Business Strategy Business Competition

  • Food fight: Inside Amazon's 'Pantry'

    The internet giant is working on an online whole sale business that would compete with bulk-buying companies like Costco and Sam's Club, reports CNBC's Jon Fortt.

  • Not in internet bubble; small companies transitioning: Laffont

    CNBC's David Faber speaks with Philippe Laffont, Coatue Management founder and CIO at the Robin Hood Foundation's investors' conference, about whether we're seeing another internet bubble.

  • Retailers compete ahead of holiday

    Discounts for retailers are a necessary evil to win sales and traffic during the holiday season, explains CNBC's Courtney Reagan. A look at how the retailers are competing this season.

  • KMB pursuing spin-off

    Tom Falk, Kimberly-Clark Chairman and CEO, discusses why his company originally got into the health care business, and why it's looking at spinning off its health care business.

  • Bethune on mega merger: DOJ suit 'all bark'

    Former Continental Airlines Chairman & CEO Gordon Bethune says he was "absolutely" surprised the DOJ went after the AMR Corp. and U.S. Airways merger.

  • Should anyone own parts of the moon?

    CNBC's Jane Wells spoke to Robert Bigelow of Bigelow Aerospace about owning parts of the moon, and how worried he is about China. "No one should own the moon, but multiple entities should have opportunity to own the moon," said Bigelow.

  • Risk vs. reward of settlement

    CNBC's Andrew Sorkin and IAC Chairman Barry Diller talk about the risk verses the reward of a settlement. Diller says it is better to give in than to be taken hostage and pay a huge fine.

  • Barry Diller: The idea of settlement is a bad concept

    CNBC's Andrew Sorkin and IAC Chairman Barry Diller discuss the heavy fines levied against SAC and JPM. Diller says there is no point in taking money from shareholders and giving it to the government.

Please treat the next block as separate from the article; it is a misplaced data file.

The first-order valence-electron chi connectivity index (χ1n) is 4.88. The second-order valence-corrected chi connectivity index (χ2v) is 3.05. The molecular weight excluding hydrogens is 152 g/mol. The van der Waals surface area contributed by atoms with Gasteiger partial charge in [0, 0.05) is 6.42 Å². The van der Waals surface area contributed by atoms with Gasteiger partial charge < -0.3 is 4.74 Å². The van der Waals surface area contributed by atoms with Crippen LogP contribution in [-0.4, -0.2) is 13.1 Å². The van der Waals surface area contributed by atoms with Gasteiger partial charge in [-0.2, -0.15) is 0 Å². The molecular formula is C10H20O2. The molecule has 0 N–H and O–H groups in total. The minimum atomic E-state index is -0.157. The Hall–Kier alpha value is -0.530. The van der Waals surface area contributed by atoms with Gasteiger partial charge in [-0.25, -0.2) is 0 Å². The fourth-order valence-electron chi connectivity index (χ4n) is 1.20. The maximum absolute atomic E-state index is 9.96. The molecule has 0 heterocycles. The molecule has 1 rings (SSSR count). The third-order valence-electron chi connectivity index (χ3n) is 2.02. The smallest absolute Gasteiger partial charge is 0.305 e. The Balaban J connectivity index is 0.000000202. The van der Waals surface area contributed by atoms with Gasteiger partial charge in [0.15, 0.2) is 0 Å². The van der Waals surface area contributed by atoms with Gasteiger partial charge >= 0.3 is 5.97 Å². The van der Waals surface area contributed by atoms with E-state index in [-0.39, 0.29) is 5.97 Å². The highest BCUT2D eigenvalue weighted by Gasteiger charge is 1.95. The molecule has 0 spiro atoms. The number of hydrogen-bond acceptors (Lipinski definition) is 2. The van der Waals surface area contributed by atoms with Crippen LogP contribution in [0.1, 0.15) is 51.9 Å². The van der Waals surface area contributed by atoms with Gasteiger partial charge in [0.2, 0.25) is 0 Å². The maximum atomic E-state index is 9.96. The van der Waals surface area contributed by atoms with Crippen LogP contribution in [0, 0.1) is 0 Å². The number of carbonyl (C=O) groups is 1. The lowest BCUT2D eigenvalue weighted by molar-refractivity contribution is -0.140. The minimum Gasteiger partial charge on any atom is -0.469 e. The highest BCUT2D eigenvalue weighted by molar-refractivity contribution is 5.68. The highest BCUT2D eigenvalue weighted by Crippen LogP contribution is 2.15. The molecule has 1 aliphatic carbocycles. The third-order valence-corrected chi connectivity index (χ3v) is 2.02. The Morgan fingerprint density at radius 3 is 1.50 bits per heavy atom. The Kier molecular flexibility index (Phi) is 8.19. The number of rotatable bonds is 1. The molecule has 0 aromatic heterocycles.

• IAC's Diller: JPMorgan did the correct thing

    CNBC's Andrew Sorkin and IAC Chairman Barry Diller discuss Jamie Dimon and the JPMorgan settlement. Diller says JPM has done an impressive job changing things for the better.

  • EU 'testing' Google's proposals: Almunia

    Joaquin Almunia, European Commission's vice president and competition commissioner, comments on the EU's investigation on Google and says the group's latest proposals are being tested.

  • Most aggressive Big Mac attack

    The fast food burger wars are intensifying. CNBC's Jane Wells reports on Burger King's new "Big King" hamburger that looks a lot like McDonalds' "Big Mac."

  • Marriott shifts 'towards higher rated business'

    Arne Sorenson, Marriott International CEO & president, breaks down the hotel company's earnings and shares his strategy to expand globally. A little over fifty-percent of all the rooms in the pipeline are overseas, Sorenson says.

  • Texas Roadhouse food is 'legendary'

    Scott Colosi,Texas Roadhouse president, discusses his company's plans for expansion as third quarter earnings showed lower profits but higher sales.

  • McDonald's no longer using Heinz

    McDonald's has dropped Heinz Ketchup after 40 years. CNBC's Jane Wells reports McDonald's only uses Heinz in 2 U.S. markets, and most of its ketchup comes from a variety of other suppliers.

  • Orrick in merger talks with Pillsbury

    Elie Mystal and Staci Zaretsky with Abovethelaw.com discuss the possible merger between Orrick and Pillsbury.

  • Slicing Apple's fourth quarter

    Daniel Ernst, Hudson Square Research, provides a look at what he is expecting to see from the tech giant's quarterly results.

  • Don't like Windows? Buy Microsoft anyway: Pro

    Kirk Materne, Evercore Partners, provides his outlook on Microsoft's cloud prospects and explains why he raised the price target to $40 on the stock.

  • Wall St. vs. Main St.: FB, TSLA & more

    Digging into companies who have varying opinions from those on Wall St. versus Main St., with Bill Conlin, Abel/Noser president and CEO.

  • All-America Survey: Most loved companies

    CNBC's Steve Liesman reports how participants of the All-America Economic Survey voted for their favorite and least favorite companies.

  • 'Citizenship over partisanship': Starbuck's CEO

    Washington needs to serve the American people. CNBC's Jim Cramer talks with Howard Schultz, Starbucks founder, chairman, president and CEO, Schultz says the government shutdown demonstrated a "complete fracturing of leadership."